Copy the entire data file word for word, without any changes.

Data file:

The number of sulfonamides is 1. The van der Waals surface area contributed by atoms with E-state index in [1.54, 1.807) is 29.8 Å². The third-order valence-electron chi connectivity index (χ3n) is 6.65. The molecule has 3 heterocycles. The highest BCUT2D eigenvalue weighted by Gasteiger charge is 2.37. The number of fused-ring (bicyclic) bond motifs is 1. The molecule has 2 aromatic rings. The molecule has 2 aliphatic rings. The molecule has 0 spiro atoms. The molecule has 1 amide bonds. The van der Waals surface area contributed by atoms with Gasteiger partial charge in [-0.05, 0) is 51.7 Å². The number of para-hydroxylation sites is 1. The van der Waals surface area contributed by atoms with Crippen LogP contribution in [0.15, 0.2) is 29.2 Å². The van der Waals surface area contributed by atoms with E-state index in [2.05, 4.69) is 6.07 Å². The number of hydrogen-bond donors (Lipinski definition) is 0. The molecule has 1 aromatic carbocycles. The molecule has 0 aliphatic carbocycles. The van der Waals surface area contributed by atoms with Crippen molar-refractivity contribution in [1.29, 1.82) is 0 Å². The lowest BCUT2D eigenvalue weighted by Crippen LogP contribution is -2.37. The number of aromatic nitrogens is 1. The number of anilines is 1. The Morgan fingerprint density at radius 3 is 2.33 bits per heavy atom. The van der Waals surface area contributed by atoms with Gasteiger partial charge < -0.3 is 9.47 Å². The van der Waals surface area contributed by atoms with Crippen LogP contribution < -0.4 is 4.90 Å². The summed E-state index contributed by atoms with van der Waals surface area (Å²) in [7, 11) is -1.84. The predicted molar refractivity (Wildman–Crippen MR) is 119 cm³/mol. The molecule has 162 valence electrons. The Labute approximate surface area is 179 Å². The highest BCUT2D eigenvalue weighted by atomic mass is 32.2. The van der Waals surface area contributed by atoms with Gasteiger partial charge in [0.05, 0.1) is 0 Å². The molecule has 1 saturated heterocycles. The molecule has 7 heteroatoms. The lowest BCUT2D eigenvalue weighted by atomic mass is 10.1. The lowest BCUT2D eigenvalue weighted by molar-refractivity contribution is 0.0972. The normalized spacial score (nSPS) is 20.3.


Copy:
The number of sulfonamides is 1. The van der Waals surface area contributed by atoms with E-state index in [1.54, 1.807) is 29.8 Å². The third-order valence-electron chi connectivity index (χ3n) is 6.65. The molecule has 3 heterocycles. The highest BCUT2D eigenvalue weighted by Gasteiger charge is 2.37. The number of fused-ring (bicyclic) bond motifs is 1. The molecule has 2 aromatic rings. The molecule has 2 aliphatic rings. The molecule has 0 spiro atoms. The molecule has 1 amide bonds. The van der Waals surface area contributed by atoms with Gasteiger partial charge in [-0.05, 0) is 51.7 Å². The number of para-hydroxylation sites is 1. The van der Waals surface area contributed by atoms with Crippen LogP contribution in [0.15, 0.2) is 29.2 Å². The van der Waals surface area contributed by atoms with E-state index in [2.05, 4.69) is 6.07 Å². The number of hydrogen-bond donors (Lipinski definition) is 0. The molecule has 1 aromatic carbocycles. The molecule has 0 aliphatic carbocycles. The van der Waals surface area contributed by atoms with Crippen molar-refractivity contribution in [1.29, 1.82) is 0 Å². The lowest BCUT2D eigenvalue weighted by Crippen LogP contribution is -2.37. The number of aromatic nitrogens is 1. The number of anilines is 1. The Morgan fingerprint density at radius 3 is 2.33 bits per heavy atom. The van der Waals surface area contributed by atoms with Gasteiger partial charge < -0.3 is 9.47 Å². The van der Waals surface area contributed by atoms with Crippen LogP contribution < -0.4 is 4.90 Å². The summed E-state index contributed by atoms with van der Waals surface area (Å²) in [7, 11) is -1.84. The predicted molar refractivity (Wildman–Crippen MR) is 119 cm³/mol. The molecule has 162 valence electrons. The Labute approximate surface area is 179 Å². The highest BCUT2D eigenvalue weighted by atomic mass is 32.2. The van der Waals surface area contributed by atoms with Gasteiger partial charge in [0.05, 0.1) is 0 Å². The molecule has 1 saturated heterocycles. The molecule has 7 heteroatoms. The lowest BCUT2D eigenvalue weighted by atomic mass is 10.1. The lowest BCUT2D eigenvalue weighted by molar-refractivity contribution is 0.0972. The normalized spacial score (nSPS) is 20.3.